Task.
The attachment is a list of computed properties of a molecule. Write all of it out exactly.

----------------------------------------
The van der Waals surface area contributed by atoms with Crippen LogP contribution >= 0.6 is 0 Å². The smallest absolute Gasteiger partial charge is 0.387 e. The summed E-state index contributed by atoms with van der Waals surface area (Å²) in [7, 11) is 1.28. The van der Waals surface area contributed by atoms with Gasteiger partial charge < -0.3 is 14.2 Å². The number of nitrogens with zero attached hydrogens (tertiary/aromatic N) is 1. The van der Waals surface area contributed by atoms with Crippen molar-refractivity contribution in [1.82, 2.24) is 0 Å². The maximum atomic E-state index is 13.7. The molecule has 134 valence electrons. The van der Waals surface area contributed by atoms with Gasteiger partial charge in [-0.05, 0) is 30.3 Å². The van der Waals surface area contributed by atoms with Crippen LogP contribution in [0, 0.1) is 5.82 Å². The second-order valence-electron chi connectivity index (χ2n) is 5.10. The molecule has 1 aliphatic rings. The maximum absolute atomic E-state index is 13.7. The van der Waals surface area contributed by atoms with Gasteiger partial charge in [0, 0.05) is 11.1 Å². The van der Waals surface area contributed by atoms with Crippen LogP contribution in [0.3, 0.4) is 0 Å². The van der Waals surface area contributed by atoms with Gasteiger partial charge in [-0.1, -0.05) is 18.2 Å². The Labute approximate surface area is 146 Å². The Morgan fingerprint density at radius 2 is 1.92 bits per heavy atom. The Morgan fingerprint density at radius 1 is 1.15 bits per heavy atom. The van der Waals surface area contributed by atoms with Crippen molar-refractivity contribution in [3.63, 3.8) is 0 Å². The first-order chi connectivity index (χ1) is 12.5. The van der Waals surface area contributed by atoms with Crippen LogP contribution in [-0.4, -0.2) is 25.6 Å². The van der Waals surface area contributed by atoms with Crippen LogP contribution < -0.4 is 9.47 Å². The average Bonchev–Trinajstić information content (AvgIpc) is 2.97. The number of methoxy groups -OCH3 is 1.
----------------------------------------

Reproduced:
The van der Waals surface area contributed by atoms with Crippen LogP contribution >= 0.6 is 0 Å². The smallest absolute Gasteiger partial charge is 0.387 e. The summed E-state index contributed by atoms with van der Waals surface area (Å²) in [7, 11) is 1.28. The van der Waals surface area contributed by atoms with Gasteiger partial charge < -0.3 is 14.2 Å². The number of nitrogens with zero attached hydrogens (tertiary/aromatic N) is 1. The van der Waals surface area contributed by atoms with Crippen molar-refractivity contribution in [1.82, 2.24) is 0 Å². The maximum atomic E-state index is 13.7. The molecule has 134 valence electrons. The van der Waals surface area contributed by atoms with Gasteiger partial charge in [-0.05, 0) is 30.3 Å². The van der Waals surface area contributed by atoms with Crippen LogP contribution in [0, 0.1) is 5.82 Å². The second-order valence-electron chi connectivity index (χ2n) is 5.10. The molecule has 1 aliphatic rings. The maximum absolute atomic E-state index is 13.7. The van der Waals surface area contributed by atoms with Gasteiger partial charge in [0, 0.05) is 11.1 Å². The van der Waals surface area contributed by atoms with Crippen LogP contribution in [0.3, 0.4) is 0 Å². The van der Waals surface area contributed by atoms with Gasteiger partial charge in [-0.1, -0.05) is 18.2 Å². The Labute approximate surface area is 146 Å². The Morgan fingerprint density at radius 2 is 1.92 bits per heavy atom. The Morgan fingerprint density at radius 1 is 1.15 bits per heavy atom. The van der Waals surface area contributed by atoms with Crippen molar-refractivity contribution in [3.63, 3.8) is 0 Å². The first-order chi connectivity index (χ1) is 12.5. The van der Waals surface area contributed by atoms with Crippen LogP contribution in [-0.4, -0.2) is 25.6 Å². The van der Waals surface area contributed by atoms with Crippen LogP contribution < -0.4 is 9.47 Å². The average Bonchev–Trinajstić information content (AvgIpc) is 2.97. The number of methoxy groups -OCH3 is 1.